largest chocolate fountain in the world— and that record still holds today!
The fountain measures over 26-feet tall and circulates 2-tons, or 4,409-pounds, of chocolate at a rate of 120-quarts per minute. It is displayed at the Jean Philippe Pâtisserie in the Bellagio Hotel and Casino in Las Vegas, Nevada.
It’s the only Giroux Glass project that holds a world record today; although it is not the only project to win us a different title — “Most Innovative Interior Glass Application.” As the glazing contractor/glass installer of the fountain, Glass Magazine selected us for their Crystal Achievement Award to honor this achievement in glass and chocolate.
Our project manager at the time, Matt Lamb, says the location/placement of the custom glass bowls for the fountain was extremely critical. Each of the individual bowls required precise placement to ensure the chocolate’s proper flow and to maintain an ideal temperature. All of the suspended glass was produced and installed at the manufacturer’s facility outside of Montreal, Quebec. Our Giroux Glass team spent a few days at the Canadian facility to see it assembled there, and to learn how they would accomplish its installation back at the Bellagio Hotel. All materials (e.g., glass, suspension cables, fasteners, and templates) were then disassembled, packaged, and shipped to Las Vegas. Once at its final resting place at the pâtisserie, each glass component was raised and supported by suspension cables attached to the ceiling.
Glass Magazine’s Crystal Achievement Award tells more about the project history and exactly how chocolate flows and cascades through the fountain:
“When the Bellagio Hotel & Casino’s executive pastry chef, Jean-Philippe Maury, agreed to open a pastry shop inside the Las Vegas hotel, he knew just what he wanted as its centerpiece: a chocolate fountain. What he ended up with is a floor-to-ceiling fountain that took about two years to design and implement.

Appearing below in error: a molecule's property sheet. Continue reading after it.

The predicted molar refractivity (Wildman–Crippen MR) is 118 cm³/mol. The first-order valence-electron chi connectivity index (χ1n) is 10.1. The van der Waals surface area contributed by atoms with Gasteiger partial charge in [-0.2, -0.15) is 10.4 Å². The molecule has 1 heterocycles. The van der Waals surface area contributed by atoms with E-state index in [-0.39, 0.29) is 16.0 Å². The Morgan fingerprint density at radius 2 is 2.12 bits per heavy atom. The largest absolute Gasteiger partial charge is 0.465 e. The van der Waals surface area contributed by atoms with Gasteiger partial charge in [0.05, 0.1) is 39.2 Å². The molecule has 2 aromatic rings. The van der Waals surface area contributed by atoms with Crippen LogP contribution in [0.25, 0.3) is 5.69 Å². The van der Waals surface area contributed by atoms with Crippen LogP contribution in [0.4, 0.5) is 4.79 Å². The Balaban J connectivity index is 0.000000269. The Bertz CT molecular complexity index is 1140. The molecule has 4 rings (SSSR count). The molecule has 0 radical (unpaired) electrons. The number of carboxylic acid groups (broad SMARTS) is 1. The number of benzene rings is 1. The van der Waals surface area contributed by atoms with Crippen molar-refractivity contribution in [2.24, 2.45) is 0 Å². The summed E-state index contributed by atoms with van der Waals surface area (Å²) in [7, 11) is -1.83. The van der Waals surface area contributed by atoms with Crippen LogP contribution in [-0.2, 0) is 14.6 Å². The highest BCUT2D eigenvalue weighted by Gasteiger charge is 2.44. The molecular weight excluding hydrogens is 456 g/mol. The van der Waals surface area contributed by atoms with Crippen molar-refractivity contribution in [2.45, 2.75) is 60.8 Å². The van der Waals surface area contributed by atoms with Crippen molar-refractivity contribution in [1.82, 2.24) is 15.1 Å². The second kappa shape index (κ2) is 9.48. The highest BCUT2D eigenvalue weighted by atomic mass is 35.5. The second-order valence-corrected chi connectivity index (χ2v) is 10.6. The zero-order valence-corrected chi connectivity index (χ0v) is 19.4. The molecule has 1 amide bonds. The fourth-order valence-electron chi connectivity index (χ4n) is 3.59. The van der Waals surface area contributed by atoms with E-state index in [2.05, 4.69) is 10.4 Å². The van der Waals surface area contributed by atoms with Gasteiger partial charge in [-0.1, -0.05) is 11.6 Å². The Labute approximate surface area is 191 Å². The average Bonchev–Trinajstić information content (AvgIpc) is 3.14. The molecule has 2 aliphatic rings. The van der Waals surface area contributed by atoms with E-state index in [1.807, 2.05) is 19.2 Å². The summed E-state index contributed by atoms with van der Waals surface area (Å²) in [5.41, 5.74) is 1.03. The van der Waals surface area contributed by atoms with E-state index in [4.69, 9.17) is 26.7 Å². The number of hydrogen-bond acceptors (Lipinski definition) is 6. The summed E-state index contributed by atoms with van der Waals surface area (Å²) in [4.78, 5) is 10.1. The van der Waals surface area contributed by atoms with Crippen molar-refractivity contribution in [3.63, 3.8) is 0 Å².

Designed by Norwood and Antonia Oliver of Norwood Oliver Design Associates Inc. in Point Pleasant Beach, N.J., the fountain is fed nearly 2 tons of melted dark, milk and white chocolate by six ceiling spouts. The confection is then pumped through 25 suspended slump glass vessels made of 1⁄2-inch thick, rough-hewn aqua glass suspended by anchoring cables. Each vessel—some oblong, some round—was designed by Michel Mailhot at ThinkGlass Inc. in Boisbriand, Quebec, manufacturer of the pieces. From vessel to vessel, the chocolate slides until it disappears into hidden melting tanks, recollected, and pumped back to make its journey again.
A multifaceted wall of 300-pound glass panels, manufactured by Innovative Structural Glass Inc. of Three Rivers, Calif., surround the fountain. The panels rise in a funnel shape as the fountain expands toward the ceiling.
‘Glass maximizes the visibility of chocolate’s color and the effect of the multiple cascades as they flow from vessel to vessel,’ says Norwood Oliver, in a release. ‘Glass also was an ideal medium to take the fountain’s physical presentation to another level—sculpture.'” (Read the complete article, here.)